Nyerere was born in Butiama Tanganyika present day Tanzania the son of a minor chief of the Zanaki one of the smallest ethnic groups in Tanzania Nyerere excelled in primary school and studied at colonial Tanganyika s only secondary ...

Article

Marian Aguiar

Aristides Pereira grew up on the island of Boa Vista in Cape Verde. After completing school, he trained to become a radio-telegraph technician. By the late 1950s he had moved up to the position of chief of telecommunications in Guinea-Bissau, another Portuguese colony. He was also increasingly involved in the labor movement, and was one of the key organizers of the 1959 Pijiguiti strike. The strike, during which Portuguese forces fired on demonstrators, killing at least fifty and wounding more than a hundred others, was a turning point in the growing nationalist movement led by Amílcar Cabral and the Partido Africano da Independencia da Guine e Cabo Verde (PAIGC). Pereira joined the struggle, and became a member of the PAIGC’s Central Committee.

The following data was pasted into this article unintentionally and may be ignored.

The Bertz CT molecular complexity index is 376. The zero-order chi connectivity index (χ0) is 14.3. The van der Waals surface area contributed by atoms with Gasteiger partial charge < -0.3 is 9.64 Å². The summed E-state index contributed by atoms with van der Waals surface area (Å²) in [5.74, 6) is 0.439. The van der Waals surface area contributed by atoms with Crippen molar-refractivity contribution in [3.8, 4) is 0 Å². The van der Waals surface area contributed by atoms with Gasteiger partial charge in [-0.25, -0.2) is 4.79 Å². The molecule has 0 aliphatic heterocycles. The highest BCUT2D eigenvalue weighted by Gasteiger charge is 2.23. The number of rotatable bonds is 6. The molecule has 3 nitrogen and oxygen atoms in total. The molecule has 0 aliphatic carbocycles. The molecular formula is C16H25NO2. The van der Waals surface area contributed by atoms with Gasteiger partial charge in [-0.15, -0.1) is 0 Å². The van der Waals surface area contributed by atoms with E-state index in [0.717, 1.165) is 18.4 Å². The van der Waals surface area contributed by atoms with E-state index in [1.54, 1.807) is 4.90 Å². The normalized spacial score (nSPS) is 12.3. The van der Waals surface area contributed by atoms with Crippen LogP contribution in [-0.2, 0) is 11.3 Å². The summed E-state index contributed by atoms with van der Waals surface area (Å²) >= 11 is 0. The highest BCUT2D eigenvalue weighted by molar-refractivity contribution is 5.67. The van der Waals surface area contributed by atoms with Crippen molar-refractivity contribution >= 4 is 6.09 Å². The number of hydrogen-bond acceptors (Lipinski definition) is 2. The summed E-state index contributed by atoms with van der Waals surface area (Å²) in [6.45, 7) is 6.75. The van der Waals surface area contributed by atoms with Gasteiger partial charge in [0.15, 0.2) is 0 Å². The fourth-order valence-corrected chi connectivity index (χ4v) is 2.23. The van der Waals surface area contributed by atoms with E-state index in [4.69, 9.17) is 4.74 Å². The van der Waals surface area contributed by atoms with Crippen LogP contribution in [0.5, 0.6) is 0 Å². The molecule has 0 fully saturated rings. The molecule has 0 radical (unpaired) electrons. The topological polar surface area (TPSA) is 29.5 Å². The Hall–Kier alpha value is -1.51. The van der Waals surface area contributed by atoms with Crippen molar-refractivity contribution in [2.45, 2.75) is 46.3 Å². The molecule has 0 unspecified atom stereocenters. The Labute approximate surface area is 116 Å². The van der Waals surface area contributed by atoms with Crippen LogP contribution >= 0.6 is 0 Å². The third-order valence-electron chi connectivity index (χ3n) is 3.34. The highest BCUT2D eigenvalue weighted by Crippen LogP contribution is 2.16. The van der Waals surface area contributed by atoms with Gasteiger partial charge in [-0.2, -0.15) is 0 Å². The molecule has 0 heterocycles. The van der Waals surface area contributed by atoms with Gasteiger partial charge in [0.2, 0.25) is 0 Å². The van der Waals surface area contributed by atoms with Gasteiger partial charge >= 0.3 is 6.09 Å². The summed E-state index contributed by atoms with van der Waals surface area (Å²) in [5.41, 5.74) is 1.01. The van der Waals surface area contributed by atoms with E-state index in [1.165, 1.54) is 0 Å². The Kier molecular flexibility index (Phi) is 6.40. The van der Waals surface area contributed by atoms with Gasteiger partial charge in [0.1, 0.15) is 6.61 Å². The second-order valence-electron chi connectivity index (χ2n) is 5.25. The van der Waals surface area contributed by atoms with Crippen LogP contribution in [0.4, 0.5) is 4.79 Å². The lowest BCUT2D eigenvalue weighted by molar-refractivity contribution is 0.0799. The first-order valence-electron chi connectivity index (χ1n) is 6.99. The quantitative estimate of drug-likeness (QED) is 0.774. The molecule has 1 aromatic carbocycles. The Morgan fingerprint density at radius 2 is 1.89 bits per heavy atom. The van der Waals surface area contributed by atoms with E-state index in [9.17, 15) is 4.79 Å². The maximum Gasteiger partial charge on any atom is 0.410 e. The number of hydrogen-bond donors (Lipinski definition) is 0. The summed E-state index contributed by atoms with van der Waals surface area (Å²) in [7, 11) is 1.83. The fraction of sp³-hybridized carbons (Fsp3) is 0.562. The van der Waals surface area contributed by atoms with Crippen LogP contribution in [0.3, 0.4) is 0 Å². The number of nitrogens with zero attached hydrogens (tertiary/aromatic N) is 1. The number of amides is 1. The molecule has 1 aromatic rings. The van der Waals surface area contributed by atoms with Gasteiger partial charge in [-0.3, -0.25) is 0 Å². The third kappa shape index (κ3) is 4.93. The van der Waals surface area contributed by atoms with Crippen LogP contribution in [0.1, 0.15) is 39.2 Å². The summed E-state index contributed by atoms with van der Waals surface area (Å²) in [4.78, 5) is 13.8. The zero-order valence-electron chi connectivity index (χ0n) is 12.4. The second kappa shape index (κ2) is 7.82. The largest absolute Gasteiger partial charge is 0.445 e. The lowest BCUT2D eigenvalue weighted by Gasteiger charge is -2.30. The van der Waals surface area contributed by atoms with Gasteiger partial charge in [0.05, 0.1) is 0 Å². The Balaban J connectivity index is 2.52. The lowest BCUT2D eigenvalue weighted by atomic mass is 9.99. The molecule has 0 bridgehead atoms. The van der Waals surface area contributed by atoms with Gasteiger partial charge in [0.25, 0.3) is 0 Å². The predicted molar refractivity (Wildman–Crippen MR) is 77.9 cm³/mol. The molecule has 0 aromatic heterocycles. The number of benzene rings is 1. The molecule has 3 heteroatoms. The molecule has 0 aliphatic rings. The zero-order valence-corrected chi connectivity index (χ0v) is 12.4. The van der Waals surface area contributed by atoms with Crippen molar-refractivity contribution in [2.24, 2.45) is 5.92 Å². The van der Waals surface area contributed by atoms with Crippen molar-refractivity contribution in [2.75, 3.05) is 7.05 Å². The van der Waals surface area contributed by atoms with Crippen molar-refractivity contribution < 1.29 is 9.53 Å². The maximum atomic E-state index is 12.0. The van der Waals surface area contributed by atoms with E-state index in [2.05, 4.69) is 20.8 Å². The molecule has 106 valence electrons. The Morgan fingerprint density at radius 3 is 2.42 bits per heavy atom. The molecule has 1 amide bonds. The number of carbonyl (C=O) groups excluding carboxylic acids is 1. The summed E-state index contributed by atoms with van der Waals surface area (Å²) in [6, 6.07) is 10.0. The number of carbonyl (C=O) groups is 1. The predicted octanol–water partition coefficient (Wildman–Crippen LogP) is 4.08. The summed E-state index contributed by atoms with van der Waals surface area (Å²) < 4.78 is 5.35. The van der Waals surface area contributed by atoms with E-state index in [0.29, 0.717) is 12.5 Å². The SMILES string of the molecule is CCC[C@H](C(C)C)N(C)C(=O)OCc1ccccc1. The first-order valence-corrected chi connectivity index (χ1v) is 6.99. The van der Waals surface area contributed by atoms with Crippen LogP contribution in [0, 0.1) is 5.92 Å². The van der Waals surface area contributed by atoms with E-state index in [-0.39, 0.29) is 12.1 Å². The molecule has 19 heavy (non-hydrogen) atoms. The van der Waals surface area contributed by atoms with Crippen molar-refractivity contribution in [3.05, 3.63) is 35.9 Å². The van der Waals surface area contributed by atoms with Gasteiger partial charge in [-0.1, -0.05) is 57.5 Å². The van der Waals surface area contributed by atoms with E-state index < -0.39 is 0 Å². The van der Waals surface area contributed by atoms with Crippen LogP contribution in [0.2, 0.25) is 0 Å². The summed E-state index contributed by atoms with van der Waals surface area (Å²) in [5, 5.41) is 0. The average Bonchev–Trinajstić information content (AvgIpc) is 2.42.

For the next fourteen years Pereira dedicated himself to the fight for Cape Verdean independence and gradually rose through the ranks of the PAIGC leadership When ...

Article

Terza Silva Lima-Neves

president of Cape Verde, was born on 17 November 1923, on Boa Vista Island, in the nation of Cape Verde. Pereira was the son of Porfirio Pereira Tavares and Maria das Neves Cruz Silva. After graduating from the secondary school Liceu de Cabo Verde, Pereira became a radio telegraph technician.

Constant famines during the 1940s caused Cape Verdeans to be concerned about the conditions on the islands. Like many of his time, Pereira sought change to ensure a better future for his country. In 1952, Pereira met with Amílcar Cabral, future leader of the struggle against Portuguese colonialism. In 1956, Pereira joined Cabral and others in founding the African Party for the Independence of Guinea-Bissau and Cape Verde (PAIGC). He served as a member of the party’s central committee from 1956 to 1970 Pereira and Cabral had the vision that one day Cape Verde and ...